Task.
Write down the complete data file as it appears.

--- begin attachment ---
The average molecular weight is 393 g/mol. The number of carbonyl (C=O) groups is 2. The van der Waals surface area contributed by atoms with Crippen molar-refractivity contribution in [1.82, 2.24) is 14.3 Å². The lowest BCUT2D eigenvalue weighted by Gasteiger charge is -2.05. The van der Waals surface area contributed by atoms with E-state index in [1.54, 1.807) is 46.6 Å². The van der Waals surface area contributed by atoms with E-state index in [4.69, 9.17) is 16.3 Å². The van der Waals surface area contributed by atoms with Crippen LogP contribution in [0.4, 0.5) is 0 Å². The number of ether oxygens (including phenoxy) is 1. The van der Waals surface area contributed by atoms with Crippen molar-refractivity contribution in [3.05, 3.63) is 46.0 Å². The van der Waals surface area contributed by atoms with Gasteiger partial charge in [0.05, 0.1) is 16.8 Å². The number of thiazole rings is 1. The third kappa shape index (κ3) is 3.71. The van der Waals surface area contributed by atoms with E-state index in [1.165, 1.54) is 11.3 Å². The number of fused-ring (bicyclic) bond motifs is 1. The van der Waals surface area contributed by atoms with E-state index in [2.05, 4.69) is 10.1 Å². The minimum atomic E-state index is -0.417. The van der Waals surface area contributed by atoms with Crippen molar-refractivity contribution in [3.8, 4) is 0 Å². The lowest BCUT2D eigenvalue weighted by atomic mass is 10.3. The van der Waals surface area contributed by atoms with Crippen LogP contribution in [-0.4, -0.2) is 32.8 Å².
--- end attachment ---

The average molecular weight is 393 g/mol. The number of carbonyl (C=O) groups is 2. The van der Waals surface area contributed by atoms with Crippen molar-refractivity contribution in [1.82, 2.24) is 14.3 Å². The lowest BCUT2D eigenvalue weighted by Gasteiger charge is -2.05. The van der Waals surface area contributed by atoms with E-state index in [1.54, 1.807) is 46.6 Å². The van der Waals surface area contributed by atoms with E-state index in [4.69, 9.17) is 16.3 Å². The van der Waals surface area contributed by atoms with Crippen LogP contribution in [0.4, 0.5) is 0 Å². The number of ether oxygens (including phenoxy) is 1. The van der Waals surface area contributed by atoms with Crippen molar-refractivity contribution in [3.05, 3.63) is 46.0 Å². The van der Waals surface area contributed by atoms with Gasteiger partial charge in [0.05, 0.1) is 16.8 Å². The number of thiazole rings is 1. The third kappa shape index (κ3) is 3.71. The van der Waals surface area contributed by atoms with E-state index in [1.165, 1.54) is 11.3 Å². The number of fused-ring (bicyclic) bond motifs is 1. The van der Waals surface area contributed by atoms with E-state index in [2.05, 4.69) is 10.1 Å². The minimum atomic E-state index is -0.417. The van der Waals surface area contributed by atoms with Crippen molar-refractivity contribution in [3.8, 4) is 0 Å². The lowest BCUT2D eigenvalue weighted by atomic mass is 10.3. The van der Waals surface area contributed by atoms with Crippen LogP contribution in [-0.4, -0.2) is 32.8 Å².